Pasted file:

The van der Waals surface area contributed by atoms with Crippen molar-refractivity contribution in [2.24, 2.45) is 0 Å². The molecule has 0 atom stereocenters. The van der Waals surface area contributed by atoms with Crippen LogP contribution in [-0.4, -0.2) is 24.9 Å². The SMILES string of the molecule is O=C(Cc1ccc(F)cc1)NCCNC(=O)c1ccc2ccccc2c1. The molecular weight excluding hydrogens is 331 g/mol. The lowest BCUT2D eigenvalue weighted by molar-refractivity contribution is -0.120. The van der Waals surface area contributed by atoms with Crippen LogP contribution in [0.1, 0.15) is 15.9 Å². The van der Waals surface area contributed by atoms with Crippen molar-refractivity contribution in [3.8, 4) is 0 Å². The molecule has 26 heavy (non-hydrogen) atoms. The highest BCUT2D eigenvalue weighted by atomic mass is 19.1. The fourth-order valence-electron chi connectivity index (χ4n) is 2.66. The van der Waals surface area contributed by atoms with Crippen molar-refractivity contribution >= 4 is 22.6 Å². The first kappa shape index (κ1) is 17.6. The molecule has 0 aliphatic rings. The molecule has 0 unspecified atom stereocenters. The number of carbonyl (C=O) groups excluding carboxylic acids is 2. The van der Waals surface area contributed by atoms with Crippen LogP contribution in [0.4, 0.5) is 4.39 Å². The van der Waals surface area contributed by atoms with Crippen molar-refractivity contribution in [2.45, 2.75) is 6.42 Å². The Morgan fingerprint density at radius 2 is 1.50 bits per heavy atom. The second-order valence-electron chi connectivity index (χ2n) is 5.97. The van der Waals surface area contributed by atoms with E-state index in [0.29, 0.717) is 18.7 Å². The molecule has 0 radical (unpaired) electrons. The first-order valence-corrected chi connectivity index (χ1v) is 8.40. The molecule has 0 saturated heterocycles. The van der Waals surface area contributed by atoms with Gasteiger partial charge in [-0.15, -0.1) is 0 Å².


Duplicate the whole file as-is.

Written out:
The van der Waals surface area contributed by atoms with Crippen molar-refractivity contribution in [2.24, 2.45) is 0 Å². The molecule has 0 atom stereocenters. The van der Waals surface area contributed by atoms with Crippen LogP contribution in [-0.4, -0.2) is 24.9 Å². The SMILES string of the molecule is O=C(Cc1ccc(F)cc1)NCCNC(=O)c1ccc2ccccc2c1. The molecular weight excluding hydrogens is 331 g/mol. The lowest BCUT2D eigenvalue weighted by molar-refractivity contribution is -0.120. The van der Waals surface area contributed by atoms with Crippen LogP contribution in [0.1, 0.15) is 15.9 Å². The van der Waals surface area contributed by atoms with Crippen molar-refractivity contribution in [3.8, 4) is 0 Å². The molecule has 26 heavy (non-hydrogen) atoms. The highest BCUT2D eigenvalue weighted by atomic mass is 19.1. The fourth-order valence-electron chi connectivity index (χ4n) is 2.66. The van der Waals surface area contributed by atoms with Crippen molar-refractivity contribution >= 4 is 22.6 Å². The first kappa shape index (κ1) is 17.6. The molecule has 0 aliphatic rings. The molecule has 0 unspecified atom stereocenters. The number of carbonyl (C=O) groups excluding carboxylic acids is 2. The van der Waals surface area contributed by atoms with Crippen LogP contribution in [0.4, 0.5) is 4.39 Å². The van der Waals surface area contributed by atoms with Crippen molar-refractivity contribution in [2.45, 2.75) is 6.42 Å². The Morgan fingerprint density at radius 2 is 1.50 bits per heavy atom. The second-order valence-electron chi connectivity index (χ2n) is 5.97. The van der Waals surface area contributed by atoms with E-state index in [0.29, 0.717) is 18.7 Å². The molecule has 0 radical (unpaired) electrons. The first-order valence-corrected chi connectivity index (χ1v) is 8.40. The molecule has 0 saturated heterocycles. The van der Waals surface area contributed by atoms with Gasteiger partial charge in [-0.15, -0.1) is 0 Å².